Many Colorado ski areas feature Extreme Terrain for expert skiers and snowboarders. Some ski areas mark their extreme terrain with signs featuring two black diamonds. The Colorado Ski Safety Act defines extreme terrain as: “any place within the ski area boundary that contains cliffs with a minimum 20-foot rise over a 15-foot run, and slopes with a minimum 50 degree average pitch over a 100 foot run.”
Extreme terrain is for experts only. Those who venture into these areas without the proper skills, knowledge, gear, and a partner can end up in situations that may require rescue. If you go it alone, it may take hours (or more) for someone to find and rescue you. Always go with a partner. If you’re new to extreme terrain, take a lesson from a professional ski or snowboard instructor. They know the terrain. They can teach you the skills you need to navigate these areas safely. Always observe and obey all signs and trail closures.
DEEP SNOW SAFETY - BUDDY-UP
For advanced skiers and snowboarders, fresh powder is one of the most exciting and appealing facets of the sport. However, the deep powder that many pursue can turn deadly if you are not properly prepared. As the snow piles up, tree wells form. A tree well is a void or area of loose snow around the trunk of a tree, particularly pine trees. A deep snow or tree well immersion incident occurs when a skier or rider falls into an area of deep unconsolidated snow and becomes immobilized. Without the help of a partner, this can lead to suffocation.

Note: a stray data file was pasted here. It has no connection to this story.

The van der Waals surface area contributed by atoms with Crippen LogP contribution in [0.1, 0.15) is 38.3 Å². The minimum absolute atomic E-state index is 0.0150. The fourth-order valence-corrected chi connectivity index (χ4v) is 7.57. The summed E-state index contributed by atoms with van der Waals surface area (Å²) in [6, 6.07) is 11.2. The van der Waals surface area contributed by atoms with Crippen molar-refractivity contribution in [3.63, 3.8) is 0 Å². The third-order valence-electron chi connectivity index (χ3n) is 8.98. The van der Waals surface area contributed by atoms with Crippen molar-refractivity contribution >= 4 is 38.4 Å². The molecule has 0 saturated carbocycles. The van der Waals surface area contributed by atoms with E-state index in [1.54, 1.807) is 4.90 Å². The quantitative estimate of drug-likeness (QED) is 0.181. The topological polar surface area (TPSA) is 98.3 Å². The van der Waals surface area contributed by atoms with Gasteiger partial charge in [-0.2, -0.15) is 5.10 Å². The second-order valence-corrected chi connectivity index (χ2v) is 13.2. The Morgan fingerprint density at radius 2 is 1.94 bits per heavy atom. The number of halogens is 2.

If you are venturing off of the groomed run in search for powder, know that you are doing so at your own risk. Here are a few important tips for venturing off the groomed runs:
- Ride or ski with a partner and keep your partner in sight at all times.
- Ski or ride in control.
- Maintain plenty of space between you and the trees. Steer clear of tree wells.
- Skiers should remove ski pole straps
- Carry safety equipment including:
- Cell phone with resort emergency number
- Transceiver / beacon
LEARN MORE at: Deep Snow and Tree Well Safety: www.DeepSnowSafety.org
BACKCOUNTRY - ASSUME NOTHING!
Many ski resorts in Colorado Ski Country feature access points to backcountry skiing and snowboarding. These out-of-bounds areas are lands owned by the U.S. Forest Service and are available for public use. However, terrain beyond the ski area boundary is not managed or maintained by ski areas or area patrol. In fact, the Colorado Ski Safety Act states that ski areas assume no responsibility for skiers and snowboarders going beyond the ski area boundary.
Avalanches, unmarked obstacles, and other natural hazards exist beyond the ski area boundary. Rescue in the backcountry can be costly and may take several hours – but in some cases it might not available at all. Knowledge and good decision making are the two most important tools to be equipped with before heading beyond the ski area boundary. Skiers and snowboarders need to have a solid understanding of avalanche safety, as well as the proper gear including a beacon, probe, shovel, and a partner, as well as knowledge of the area.
Most ski areas provide free avalanche beacon clinics and avalanche education classes. The Colorado Avalanche Information Center (CAIC) is a leading organization dedicated to providing backcountry users with updated forecasts and safety education. By taking steps to educate yourself and your friends on backcountry and avalanche safety, you are better ensuring yourself a safer experience.
LEARN MORE at: Colorado Avalanche Information Center (CAIC)